India’s social sector works in an environment where the magnitude of need and scarcity of resources create a crucible of innovation that can produce insights for the world. In light of this, the second annual issue of Impact India (produced by The Bridgespan Group, Dasra, and Stanford Social Innovation Review) examines how successful Indian nonprofits have become masters at scaling up. View the eBook version or download the PDF here.
Two years ago, India’s prime minister, Narendra Modi, made a bold statement: India, he said, would eliminate open defecation by October 2019. To accomplish this enormous goal, the Indian government aspires to build 120 million toilets in rural India. The budget for the massive public project, which is referred to as Swachh Bharat Abhiyan (Clean India Mission), is INR 200,000 crores ($29 billion).
The solution, though, is not as simple as just handing out free toilets. The people of India need to be compelled to change long-entrenched habits as well. As the Aga Khan Development Network (AKDN) argues, it will take a three-pronged solution—a combination of funds, raw materials, and human capital—with India’s citizens fully engaged on each front, to yield a successful rollout of toilets across India.
To that end, several agencies of AKDN have been working with India’s government to develop more community-driven approaches to building toilets in villages. Specifically, between 2015 and 2019 the Aga Khan Foundation, the Aga Khan Rural Support Programme, Aga Khan Health Services, and the Aga Khan Agency for Habitat are facilitating access to sanitation for 100,000 families as well as improving water, sanitation, and hygiene in 538 schools. AKDN is working in the states of Bihar, Gujarat, Madhya Pradesh, and Uttar Pradesh, and plans to expand to Hyderabad and Maharashtra.
Asad Umar is the senior program officer for health at the Agha Khan Foundation and responsible for this extensive project. He has seen charitable organizations dole out toilets in the past. As he says, “Clearly, building toilets works only when people use them, and usage is only possible when communities are involved in the planning, construction, and maintenance of toilet facilities.”
Finding the Money
AKDN’s approach is aligned with the implementation strategy of the Indian government; that success rests in part on compelling communities to help build their own toilets. And with that approach in mind, the government’s Swachh Bharat campaign has set up a INR 12,000 ($175) subsidy for each household to buy construction materials for a toilet. Unfortunately, those funds are released only after the toilet is constructed, a practice that Umar says can be problematic. “One of the biggest challenges the poor and the marginalized face in constructing toilets is lack of money.”
To help people get the initial capital they need to construct a toilet, AKDN has established a revolving fund in Madhya Pradesh through local village institutions. Families in tribal communities can tap into the fund for an interest-free loan to buy raw materials and pay masons. Once the toilet is complete, they pay back the loan by depositing their entire government subsidy into the fund. So far, only families who qualify for the government subsidy are eligible to participate. But even this limited effort has made a notable difference. In six months, the fund has enabled approximately 620 households in 11 villages to have toilets.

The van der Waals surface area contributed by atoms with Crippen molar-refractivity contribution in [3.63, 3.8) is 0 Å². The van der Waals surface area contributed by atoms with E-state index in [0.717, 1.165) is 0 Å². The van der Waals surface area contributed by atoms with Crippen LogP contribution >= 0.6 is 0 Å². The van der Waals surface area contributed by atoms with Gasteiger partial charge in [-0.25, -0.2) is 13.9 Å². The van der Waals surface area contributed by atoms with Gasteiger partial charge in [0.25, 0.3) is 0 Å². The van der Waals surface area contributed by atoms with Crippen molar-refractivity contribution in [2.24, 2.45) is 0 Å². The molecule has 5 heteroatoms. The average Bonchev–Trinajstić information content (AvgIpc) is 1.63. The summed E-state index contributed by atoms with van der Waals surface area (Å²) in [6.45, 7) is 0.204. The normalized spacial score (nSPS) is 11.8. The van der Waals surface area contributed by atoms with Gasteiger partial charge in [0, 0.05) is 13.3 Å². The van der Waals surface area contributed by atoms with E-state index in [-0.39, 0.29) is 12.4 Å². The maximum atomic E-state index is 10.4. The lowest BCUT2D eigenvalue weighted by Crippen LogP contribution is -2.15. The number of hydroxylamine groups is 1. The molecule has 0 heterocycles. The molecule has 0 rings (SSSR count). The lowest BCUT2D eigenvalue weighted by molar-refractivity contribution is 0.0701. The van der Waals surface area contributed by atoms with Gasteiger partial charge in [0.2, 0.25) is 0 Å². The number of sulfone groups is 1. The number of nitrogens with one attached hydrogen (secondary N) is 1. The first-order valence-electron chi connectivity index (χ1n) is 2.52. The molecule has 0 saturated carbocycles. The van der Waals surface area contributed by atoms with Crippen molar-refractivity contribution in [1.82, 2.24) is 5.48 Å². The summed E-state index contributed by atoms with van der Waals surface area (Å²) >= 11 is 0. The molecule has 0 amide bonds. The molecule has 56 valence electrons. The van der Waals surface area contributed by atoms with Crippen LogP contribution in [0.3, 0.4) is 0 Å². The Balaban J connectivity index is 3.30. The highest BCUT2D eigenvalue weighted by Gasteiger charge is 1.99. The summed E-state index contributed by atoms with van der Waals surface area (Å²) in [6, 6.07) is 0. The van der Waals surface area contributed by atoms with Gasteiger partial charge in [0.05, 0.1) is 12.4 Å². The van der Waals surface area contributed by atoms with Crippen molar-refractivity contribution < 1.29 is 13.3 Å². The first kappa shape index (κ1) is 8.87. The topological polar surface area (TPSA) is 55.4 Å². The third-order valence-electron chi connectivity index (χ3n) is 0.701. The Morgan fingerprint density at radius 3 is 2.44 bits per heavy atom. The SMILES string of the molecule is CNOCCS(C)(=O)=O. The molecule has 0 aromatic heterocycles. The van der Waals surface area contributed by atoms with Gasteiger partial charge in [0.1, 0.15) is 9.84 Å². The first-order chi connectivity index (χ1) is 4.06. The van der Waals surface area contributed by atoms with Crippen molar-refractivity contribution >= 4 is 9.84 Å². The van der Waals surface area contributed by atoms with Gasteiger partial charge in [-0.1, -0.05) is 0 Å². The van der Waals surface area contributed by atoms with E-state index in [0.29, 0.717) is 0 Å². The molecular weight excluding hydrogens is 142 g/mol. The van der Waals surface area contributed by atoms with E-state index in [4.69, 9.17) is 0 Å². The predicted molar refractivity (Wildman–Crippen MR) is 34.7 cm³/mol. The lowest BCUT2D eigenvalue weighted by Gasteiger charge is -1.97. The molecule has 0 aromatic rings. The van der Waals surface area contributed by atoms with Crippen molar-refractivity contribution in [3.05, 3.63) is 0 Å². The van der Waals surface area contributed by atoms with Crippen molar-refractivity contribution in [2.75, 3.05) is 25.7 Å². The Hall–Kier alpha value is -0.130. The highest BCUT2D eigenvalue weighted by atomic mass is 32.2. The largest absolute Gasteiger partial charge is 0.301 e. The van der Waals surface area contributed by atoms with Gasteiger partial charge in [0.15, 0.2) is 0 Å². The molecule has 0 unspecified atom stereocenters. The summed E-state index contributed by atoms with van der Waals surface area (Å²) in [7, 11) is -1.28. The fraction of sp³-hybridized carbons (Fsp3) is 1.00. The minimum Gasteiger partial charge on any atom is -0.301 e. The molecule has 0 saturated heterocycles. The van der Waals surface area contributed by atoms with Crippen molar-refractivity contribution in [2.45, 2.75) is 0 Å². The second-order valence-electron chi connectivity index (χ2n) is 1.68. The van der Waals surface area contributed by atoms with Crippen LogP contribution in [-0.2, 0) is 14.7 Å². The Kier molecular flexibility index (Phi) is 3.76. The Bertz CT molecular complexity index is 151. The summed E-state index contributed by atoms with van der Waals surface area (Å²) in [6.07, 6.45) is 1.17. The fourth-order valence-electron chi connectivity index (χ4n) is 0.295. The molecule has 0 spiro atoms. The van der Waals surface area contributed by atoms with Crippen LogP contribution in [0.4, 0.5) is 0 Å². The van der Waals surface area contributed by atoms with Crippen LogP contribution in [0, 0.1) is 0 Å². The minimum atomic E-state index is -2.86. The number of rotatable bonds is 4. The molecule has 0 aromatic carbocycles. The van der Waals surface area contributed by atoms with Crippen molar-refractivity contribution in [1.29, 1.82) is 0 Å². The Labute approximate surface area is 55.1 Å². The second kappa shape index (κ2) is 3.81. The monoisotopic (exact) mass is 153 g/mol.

Now, given the success of the model, AKDN is encouraging more communities to find sustainable and community-based ways to finance the construction of toilets. The key, Umar explains, is to make sure the community does not fall into debt while financing the construction of toilets. “They do not want to take a loan from local moneylenders who charge high interest rates.”
Human Capital and Raw Materials
Even with funding, AKDN has noticed that locals needed better supplies and more help to construct toilets that meet government guidelines. While the government already runs a number of shops that sell construction materials and toilets (Rural Sanitary Markets, or RSMs), these outlets are often low on stock. “That’s because demand is low,” Umar says. “RSMs have been unsuccessful in making toilet construction easier and have not been economically viable for the local entrepreneurs managing them.”
To drum up more interest in building toilets, AKDN held a series of community meetings and street plays around one of the RSMs in the state of Bihar. The network also facilitated wall paintings in the area that illustrate messages pertaining to sanitation. The results were positive. “We saw an increase in demand for toilet construction,” says Umar. What’s more, the RSMs are now linked to a network of masons; customers are more likely to shop there these days because they get access to masons as well as raw materials. As of this writing, in the seven locations where AKDN is promoting RSMs, more than 4,000 units have been constructed.
The third prong of AKDN’s sanitation efforts involves training more masons in order to build a larger network of skilled people who can build toilets according to government guidelines. To date, the network has trained 601 masons in four states using three-day-long courses that go over the details of installing toilets and also stress the importance of the job. “With large-scale toilet construction activities, trained masons are more in demand,” Umar notes, and now district officials in Uttar Pradesh and Madhya Pradesh are asking AKDN for help in training new masons.
While it may be tempting to simply install toilets throughout India, Umar says, the answer to India’s sanitation problem rests on citizen engagement: “The proposed sanitation initiative will be successful only if communities understand the health, educational, and economic benefits of improved sanitation and adopt it themselves.”